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Music Review Trader

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I have Spotify, so I'll have a look. You're next on the list!

Ah man, shame you don't like it as much as I do - but I definitely see where you're coming from with the monotony; the album (for me) treads a fine line between repetition and monotony, I definitely understand how it could cross too far into monotony for people. Will give WotW a listen and get back to you. I've never listened to a musical like this before, so this should be interesting!

Artist: Fantômas
Album: Delìrivm Còrdia
Grade: 8/10 will kill again
Motivation: A soundscape that shocks with strong contrasts and ambient mood feels.

I want to say that I gave old LuckyDee that album to start with as a means of throwing him completely off because I knew that it was something that he'd, with great probability, not find nor listen on his own accord.  Joke's on me though, because now I've got to listen to something that I'd not find nor listen on my own accord.

LuckyDee was right in saying that this album is something that is more suited for passive listening than active listening, and here's why.  There is no melody nor motif the way that one more conditioned to "traditional" music can latch on to explore the development of the music using standard techniques.  While not completely synthetic in terms of timbre (much of the sound that appears can be readily identified with a real instrument counterpart), the soundscape evokes a stronger sense of a primal and visceral reaction than anything that is more cerebral in nature.

That is not a con -- I like that concept.  But it is hard to look for them personally.

The thematic exploration of the album (technically a single piece with multiple implicit movements) emphasises on contrast.  The contrast of loudness against softness, the contrast of melodic movement against ambient sound, the contrast of meter against free-time, the contrast of a primeval music form against a more structured one.  It is due to this nature of contrasts that it makes it much easier to appreciate the album through letting one's mind absorb the sound that enters and make sense of it from the perspective of evaluating a soundscape than a musical piece [steeped in music theory for construction].

Percussion plays a strong role in this album, and by that, I don't necessarily mean that of traditional drum-kit type percussion.  Guitars, and even voice, are played to their percussive potential, emphasising strong atonal beats that juxtaposes between maintaining a countable meter against one that is more complex in nature.  This, of course, adds to the primeval type feel that dominates the album in nearly its entirety.

But primeval feelings aside, the album still has its moments of conventional music theory-esque moments, but with more suspended chords and minor scale-like progressions, a framework that I think is common for the more fringe metal sub-genres.  The high tension that comes about from such harmonic structures increase the "evil" aura feel of the music, making it sound more foreboding and terrifying, as though some kind of eldritch horror were about to be released.  It is the kind of music one would likely to bring to mind when called to imagine the scene of a psychopathic serial killer about to go on its next big kill.  The contrast helps with this visualisation by characterising the interstices between morbid serenity and maximised ultraviolence.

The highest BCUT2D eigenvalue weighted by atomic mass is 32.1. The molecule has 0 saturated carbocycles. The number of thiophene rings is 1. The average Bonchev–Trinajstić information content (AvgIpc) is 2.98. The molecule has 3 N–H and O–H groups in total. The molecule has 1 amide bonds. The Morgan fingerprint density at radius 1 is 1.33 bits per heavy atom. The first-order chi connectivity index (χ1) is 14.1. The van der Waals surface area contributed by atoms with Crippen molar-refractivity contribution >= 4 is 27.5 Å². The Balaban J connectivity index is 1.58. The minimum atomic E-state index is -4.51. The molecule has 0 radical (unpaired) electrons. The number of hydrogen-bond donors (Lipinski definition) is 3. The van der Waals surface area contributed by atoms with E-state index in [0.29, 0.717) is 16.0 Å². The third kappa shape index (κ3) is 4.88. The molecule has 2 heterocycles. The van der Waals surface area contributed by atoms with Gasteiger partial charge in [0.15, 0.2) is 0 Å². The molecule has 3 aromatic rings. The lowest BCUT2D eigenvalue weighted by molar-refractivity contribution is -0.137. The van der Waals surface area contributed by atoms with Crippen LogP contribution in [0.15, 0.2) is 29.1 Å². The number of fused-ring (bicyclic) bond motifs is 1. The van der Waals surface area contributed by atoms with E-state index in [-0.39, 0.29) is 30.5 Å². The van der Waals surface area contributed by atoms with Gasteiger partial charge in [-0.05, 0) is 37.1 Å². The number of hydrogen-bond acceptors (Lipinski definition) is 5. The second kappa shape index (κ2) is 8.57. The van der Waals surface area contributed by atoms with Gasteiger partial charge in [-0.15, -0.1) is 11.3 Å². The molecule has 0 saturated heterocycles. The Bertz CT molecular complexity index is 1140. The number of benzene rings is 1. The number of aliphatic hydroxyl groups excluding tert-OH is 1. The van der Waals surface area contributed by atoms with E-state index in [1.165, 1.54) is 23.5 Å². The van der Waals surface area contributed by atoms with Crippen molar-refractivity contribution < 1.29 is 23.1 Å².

What keeps me from giving it a full ten out of ten is the ear fatigue that comes from listening to this album.  There is too much tension that gets built up through the combination of soundscape techniques and harmonic structure that does not get resolved in an agreeable way.  For the purposes of the concept that the album is trying to convey, it works remarkably well, but for my personal listening pleasure, I find it hard to accept.  I'd listen to this album more than once, but separated by a fairly large time interval, and probably never in the dark, alone, at night, with that hankering homicidal feel so as to avoid committing crimes against humanity.

There we go LuckyDee, told you I'd have it done before the end of the month.  And now, I need to go rest my ears.  =P

Wow, excellent piece right there. You're obviously deeper into the music theory than I am - which I kinda already knew - and I could learn a thing or two from that. And of course I'm glad you're impressed with the album. Mike Patton (whom most people will know from Faith No More) is the mastermind behind this, and I'm a big fan of nearly everything he does. I don't even think this is Fantômas' best work - check out Suspended Animation if you want - but yeah, the pure evil dripping off most every direction this album takes is really impressive to me.

I've grown pretty much accustomed to listening to less conventional pieces like this one, but I do realize it may be daunting to take it all in and still beg for more. Kudos to you for your effort, and good to know we're even as far as pulling each other from our comfort zones is concerned.

Insert album to continue.

Alright, found a video with the full album for this one. Please let me know what you think of Nightwish's Century Child.


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